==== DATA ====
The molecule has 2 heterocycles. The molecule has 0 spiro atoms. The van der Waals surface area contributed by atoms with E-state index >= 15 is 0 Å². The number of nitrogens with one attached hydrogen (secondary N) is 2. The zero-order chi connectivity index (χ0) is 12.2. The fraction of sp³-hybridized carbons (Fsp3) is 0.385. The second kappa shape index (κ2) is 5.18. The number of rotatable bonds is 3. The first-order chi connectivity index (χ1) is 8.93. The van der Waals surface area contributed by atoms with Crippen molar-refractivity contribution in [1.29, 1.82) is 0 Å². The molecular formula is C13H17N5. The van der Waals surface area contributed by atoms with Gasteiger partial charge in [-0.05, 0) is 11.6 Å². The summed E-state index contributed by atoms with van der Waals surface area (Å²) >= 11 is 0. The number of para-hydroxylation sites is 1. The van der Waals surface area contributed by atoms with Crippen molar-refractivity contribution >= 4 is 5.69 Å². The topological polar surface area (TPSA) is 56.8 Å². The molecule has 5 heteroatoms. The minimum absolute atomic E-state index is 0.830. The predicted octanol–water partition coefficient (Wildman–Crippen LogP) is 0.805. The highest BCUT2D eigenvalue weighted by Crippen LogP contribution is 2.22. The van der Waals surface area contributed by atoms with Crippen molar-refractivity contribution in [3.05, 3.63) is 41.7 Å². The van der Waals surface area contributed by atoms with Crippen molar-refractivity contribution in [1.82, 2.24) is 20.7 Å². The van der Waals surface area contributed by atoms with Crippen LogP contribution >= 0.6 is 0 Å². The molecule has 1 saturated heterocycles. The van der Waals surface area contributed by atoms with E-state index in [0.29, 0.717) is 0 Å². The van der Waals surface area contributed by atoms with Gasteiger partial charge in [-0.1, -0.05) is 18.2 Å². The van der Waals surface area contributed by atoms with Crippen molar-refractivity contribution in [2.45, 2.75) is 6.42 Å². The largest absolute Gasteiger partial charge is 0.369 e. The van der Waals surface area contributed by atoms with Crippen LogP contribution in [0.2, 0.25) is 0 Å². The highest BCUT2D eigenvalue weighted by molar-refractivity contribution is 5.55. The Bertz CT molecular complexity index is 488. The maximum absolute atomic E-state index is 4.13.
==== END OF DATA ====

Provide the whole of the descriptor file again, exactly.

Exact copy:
The molecule has 2 heterocycles. The molecule has 0 spiro atoms. The van der Waals surface area contributed by atoms with E-state index >= 15 is 0 Å². The number of nitrogens with one attached hydrogen (secondary N) is 2. The zero-order chi connectivity index (χ0) is 12.2. The fraction of sp³-hybridized carbons (Fsp3) is 0.385. The second kappa shape index (κ2) is 5.18. The number of rotatable bonds is 3. The first-order chi connectivity index (χ1) is 8.93. The van der Waals surface area contributed by atoms with Crippen molar-refractivity contribution in [1.29, 1.82) is 0 Å². The molecular formula is C13H17N5. The van der Waals surface area contributed by atoms with Gasteiger partial charge in [-0.05, 0) is 11.6 Å². The summed E-state index contributed by atoms with van der Waals surface area (Å²) >= 11 is 0. The number of para-hydroxylation sites is 1. The van der Waals surface area contributed by atoms with Crippen molar-refractivity contribution >= 4 is 5.69 Å². The topological polar surface area (TPSA) is 56.8 Å². The molecule has 5 heteroatoms. The minimum absolute atomic E-state index is 0.830. The predicted octanol–water partition coefficient (Wildman–Crippen LogP) is 0.805. The highest BCUT2D eigenvalue weighted by Crippen LogP contribution is 2.22. The van der Waals surface area contributed by atoms with Crippen molar-refractivity contribution in [3.05, 3.63) is 41.7 Å². The van der Waals surface area contributed by atoms with Crippen molar-refractivity contribution in [1.82, 2.24) is 20.7 Å². The van der Waals surface area contributed by atoms with Crippen LogP contribution >= 0.6 is 0 Å². The molecule has 1 saturated heterocycles. The van der Waals surface area contributed by atoms with E-state index in [0.29, 0.717) is 0 Å². The van der Waals surface area contributed by atoms with Gasteiger partial charge in [-0.1, -0.05) is 18.2 Å². The van der Waals surface area contributed by atoms with Crippen molar-refractivity contribution in [2.45, 2.75) is 6.42 Å². The largest absolute Gasteiger partial charge is 0.369 e. The van der Waals surface area contributed by atoms with Crippen LogP contribution in [0.2, 0.25) is 0 Å². The highest BCUT2D eigenvalue weighted by molar-refractivity contribution is 5.55. The Bertz CT molecular complexity index is 488. The maximum absolute atomic E-state index is 4.13.